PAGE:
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Update on non-monotonic dose response

A new EFSA external scientific report is “a useful contribution to the scientific debate” on non-monotonic dose response The relationship between the amount of a substance to which an individual organism, population or ecosystem is exposed and the way in which it responds (e.g. in terms of toxicity). (NMDR) results from toxicity The potential of a substance to cause harm to a living organism. studies, according to Prof Anthony Hardy, Chair of EFSA’s Scientific Committee. “More analysis and discussion are needed to prepare for a comprehensive assessment of the evidence for non-monotonicity,” he stated.

The view “the dose The total amount of a substance (e.g. a chemical or nutrient) given to, consumed or absorbed by an individual organism, population or ecosystem. makes the poison” used in conventional hazard A substance or activity which has the potential to cause adverse effects to living organisms or environments. assessment implies a consistent increase in effects along the dose range, i.e. a monotonic dose response. For an NMDR effect, however, the response could both increase and decrease as the dose increases, resulting in, for example, U-shaped or inverted U-shaped curves when plotted on a graph. 

Some evidence is available from experimental data for such NMDR relationships.  If NMDR effects were proven in the context of food safety, it could have implications for how risk assessment  A specialised field of applied science that involves reviewing scientific data and studies in order to evaluate risks associated with certain hazards. It involves four steps: hazard identification, hazard characterisation, exposure assessment and risk characterisation. is carried out. 

Reviewing the evidence for NMDR

At its meeting, the Scientific Committee discussed an EFSA external scientific report, published today, that provides a review of the evidence of datasets suggesting NMDR (excluding essential nutrients).

The report details how some 10,000 studies were retrieved from a systematic review of the literature. After applying screening procedures and relevance and reliability criteria for inclusion, the authors obtained a short-list that they consider could provide some scientific evidence to support non-monotonicity:

  • 202 datasets from 49 animal studies ( in vivo Research method which involves testing individual live animals or populations of live animals.).
  • 311 datasets from 91 tissue/cell studies ( in vitro Research method which involves testing cells or tissues extracted from living organisms.).
  • 9 datasets from 2 studies in humans.

Due to the difficulties of extracting data from in vitro studies only 13 of these datasets could be used to analyse the dose-response relationships.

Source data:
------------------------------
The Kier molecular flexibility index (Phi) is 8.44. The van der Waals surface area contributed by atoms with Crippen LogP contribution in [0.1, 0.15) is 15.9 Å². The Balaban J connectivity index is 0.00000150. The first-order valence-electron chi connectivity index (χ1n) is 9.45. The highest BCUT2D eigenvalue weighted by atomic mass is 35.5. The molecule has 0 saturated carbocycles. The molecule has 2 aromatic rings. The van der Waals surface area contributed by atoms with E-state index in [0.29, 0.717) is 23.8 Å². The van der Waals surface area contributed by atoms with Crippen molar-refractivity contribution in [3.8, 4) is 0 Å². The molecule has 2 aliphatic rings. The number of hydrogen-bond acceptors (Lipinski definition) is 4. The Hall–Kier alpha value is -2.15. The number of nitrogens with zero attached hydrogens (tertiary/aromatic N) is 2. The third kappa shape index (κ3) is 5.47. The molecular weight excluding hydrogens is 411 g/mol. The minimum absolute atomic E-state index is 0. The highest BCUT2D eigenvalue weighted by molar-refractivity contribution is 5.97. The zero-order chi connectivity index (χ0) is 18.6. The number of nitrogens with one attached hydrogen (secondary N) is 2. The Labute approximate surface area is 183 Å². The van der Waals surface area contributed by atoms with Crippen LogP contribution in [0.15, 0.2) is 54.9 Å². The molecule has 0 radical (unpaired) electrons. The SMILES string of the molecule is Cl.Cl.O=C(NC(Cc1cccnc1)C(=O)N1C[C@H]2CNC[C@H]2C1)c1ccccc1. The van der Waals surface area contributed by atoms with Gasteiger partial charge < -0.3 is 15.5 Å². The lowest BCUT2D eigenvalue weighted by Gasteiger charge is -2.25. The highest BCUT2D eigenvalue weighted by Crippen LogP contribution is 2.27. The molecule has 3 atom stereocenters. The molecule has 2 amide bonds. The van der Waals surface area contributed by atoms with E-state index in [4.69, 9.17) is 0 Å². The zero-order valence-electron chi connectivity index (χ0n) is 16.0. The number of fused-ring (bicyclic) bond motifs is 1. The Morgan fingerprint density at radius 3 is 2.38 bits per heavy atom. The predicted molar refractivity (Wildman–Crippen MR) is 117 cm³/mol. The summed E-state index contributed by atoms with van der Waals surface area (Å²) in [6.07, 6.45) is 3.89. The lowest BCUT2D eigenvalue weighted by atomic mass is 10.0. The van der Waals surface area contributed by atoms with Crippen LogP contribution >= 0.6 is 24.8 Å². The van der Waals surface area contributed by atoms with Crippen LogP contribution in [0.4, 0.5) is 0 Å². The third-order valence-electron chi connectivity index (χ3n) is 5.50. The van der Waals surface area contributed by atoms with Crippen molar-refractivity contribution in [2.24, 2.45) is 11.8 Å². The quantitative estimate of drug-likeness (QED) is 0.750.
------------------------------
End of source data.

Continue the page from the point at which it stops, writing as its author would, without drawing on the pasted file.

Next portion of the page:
According to the report, considering the type (hormones and pharmaceuticals were excluded) and amount of data selected and analysed, NMDR as a common phenomenon is so far not supported for substances in the area of food safety.  

Scientific Committee feedback

“The report provides an extensive overview of the studies to date where indications of NMDR have been observed. It also puts forward a well substantiated set of criteria for evaluating the evidence of NMDR,” said Prof Hardy.

“It stimulated a wide-ranging discussion about the methodology the authors used, their results and how EFSA and the scientific community might be able to build on this initiative.”

The Scientific Committee discussed the need for the following additional activities:

  • Further analysis of the datasets suggesting evidence of NMDR, to confirm the reproducibility of the results if the studies were repeated, and to identify whether the effect concerned is a biochemical change (e.g. a change in the level of an enzyme A protein which stimulates or hastens a specific reaction in the body; for example, digestive enzymes help to break down food into nutrients.) or is directly related to an adverse health outcome (e.g. cancer).
  • Review of the authors’ methodology which uses six checkpoints to characterise the strength of the evidence for NMDR.
  • Provision of guidance on which of the six checkpoints or combination of checkpoints put forward by the authors could be considered as sufficient, depending on the dataset under review, for evaluating NMDR.
  • Dose-response modelling of the human datasets and datasets related to “quantal endpoints” (i.e. effects that occur in steps such as cancer, as opposed to gradual effects like weight loss) that could not be analysed by the authors.

The report was commissioned by EFSA and carried out by four Member State organisations: the French Agency for Food, Environmental and Occupational Health & Safety (ANSES), the Austrian Agency for Health and Food Safety (AGES), the Institute of Environmental Medicine, Karolinska Institute (KI), Sweden, and the National Institute for Public Health and the Environment (RIVM), The Netherlands.

*This story was updated on 11 May 2016.

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